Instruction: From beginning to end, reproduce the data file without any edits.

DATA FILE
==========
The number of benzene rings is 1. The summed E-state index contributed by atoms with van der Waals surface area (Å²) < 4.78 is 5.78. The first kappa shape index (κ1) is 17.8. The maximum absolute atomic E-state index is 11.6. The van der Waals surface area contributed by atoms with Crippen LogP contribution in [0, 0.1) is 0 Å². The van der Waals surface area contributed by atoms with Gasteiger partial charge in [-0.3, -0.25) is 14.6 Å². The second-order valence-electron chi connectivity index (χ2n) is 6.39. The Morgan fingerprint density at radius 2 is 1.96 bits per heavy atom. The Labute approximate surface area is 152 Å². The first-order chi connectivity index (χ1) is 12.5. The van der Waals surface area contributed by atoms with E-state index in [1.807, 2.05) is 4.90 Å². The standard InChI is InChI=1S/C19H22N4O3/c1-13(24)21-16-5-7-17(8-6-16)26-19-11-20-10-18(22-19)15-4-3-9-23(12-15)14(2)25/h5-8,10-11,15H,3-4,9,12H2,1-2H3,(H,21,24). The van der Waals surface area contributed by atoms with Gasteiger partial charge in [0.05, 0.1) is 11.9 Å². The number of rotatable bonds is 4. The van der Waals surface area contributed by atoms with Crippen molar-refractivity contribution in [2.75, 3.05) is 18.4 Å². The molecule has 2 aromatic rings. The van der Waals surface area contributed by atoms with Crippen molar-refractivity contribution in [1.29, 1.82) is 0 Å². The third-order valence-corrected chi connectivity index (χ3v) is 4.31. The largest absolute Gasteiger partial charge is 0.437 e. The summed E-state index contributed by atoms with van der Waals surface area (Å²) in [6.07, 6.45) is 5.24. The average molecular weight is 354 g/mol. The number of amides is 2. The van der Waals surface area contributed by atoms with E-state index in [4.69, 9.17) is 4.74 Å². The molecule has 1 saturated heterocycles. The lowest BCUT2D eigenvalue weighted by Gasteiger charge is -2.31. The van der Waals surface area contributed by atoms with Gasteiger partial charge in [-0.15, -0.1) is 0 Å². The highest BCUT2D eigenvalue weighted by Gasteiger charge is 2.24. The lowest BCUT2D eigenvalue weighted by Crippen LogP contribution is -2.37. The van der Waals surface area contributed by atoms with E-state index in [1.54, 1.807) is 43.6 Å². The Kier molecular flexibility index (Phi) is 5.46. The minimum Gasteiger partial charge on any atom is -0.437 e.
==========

The number of benzene rings is 1. The summed E-state index contributed by atoms with van der Waals surface area (Å²) < 4.78 is 5.78. The first kappa shape index (κ1) is 17.8. The maximum absolute atomic E-state index is 11.6. The van der Waals surface area contributed by atoms with Crippen LogP contribution in [0, 0.1) is 0 Å². The van der Waals surface area contributed by atoms with Gasteiger partial charge in [-0.3, -0.25) is 14.6 Å². The second-order valence-electron chi connectivity index (χ2n) is 6.39. The Morgan fingerprint density at radius 2 is 1.96 bits per heavy atom. The Labute approximate surface area is 152 Å². The first-order chi connectivity index (χ1) is 12.5. The van der Waals surface area contributed by atoms with E-state index in [1.807, 2.05) is 4.90 Å². The standard InChI is InChI=1S/C19H22N4O3/c1-13(24)21-16-5-7-17(8-6-16)26-19-11-20-10-18(22-19)15-4-3-9-23(12-15)14(2)25/h5-8,10-11,15H,3-4,9,12H2,1-2H3,(H,21,24). The van der Waals surface area contributed by atoms with Gasteiger partial charge in [0.05, 0.1) is 11.9 Å². The number of rotatable bonds is 4. The van der Waals surface area contributed by atoms with Crippen molar-refractivity contribution in [2.75, 3.05) is 18.4 Å². The molecule has 2 aromatic rings. The van der Waals surface area contributed by atoms with Crippen molar-refractivity contribution in [1.29, 1.82) is 0 Å². The third-order valence-corrected chi connectivity index (χ3v) is 4.31. The largest absolute Gasteiger partial charge is 0.437 e. The summed E-state index contributed by atoms with van der Waals surface area (Å²) in [6.07, 6.45) is 5.24. The average molecular weight is 354 g/mol. The number of amides is 2. The van der Waals surface area contributed by atoms with E-state index in [4.69, 9.17) is 4.74 Å². The molecule has 1 saturated heterocycles. The lowest BCUT2D eigenvalue weighted by Gasteiger charge is -2.31. The van der Waals surface area contributed by atoms with Gasteiger partial charge in [-0.15, -0.1) is 0 Å². The highest BCUT2D eigenvalue weighted by Gasteiger charge is 2.24. The lowest BCUT2D eigenvalue weighted by Crippen LogP contribution is -2.37. The van der Waals surface area contributed by atoms with E-state index in [1.54, 1.807) is 43.6 Å². The Kier molecular flexibility index (Phi) is 5.46. The minimum Gasteiger partial charge on any atom is -0.437 e.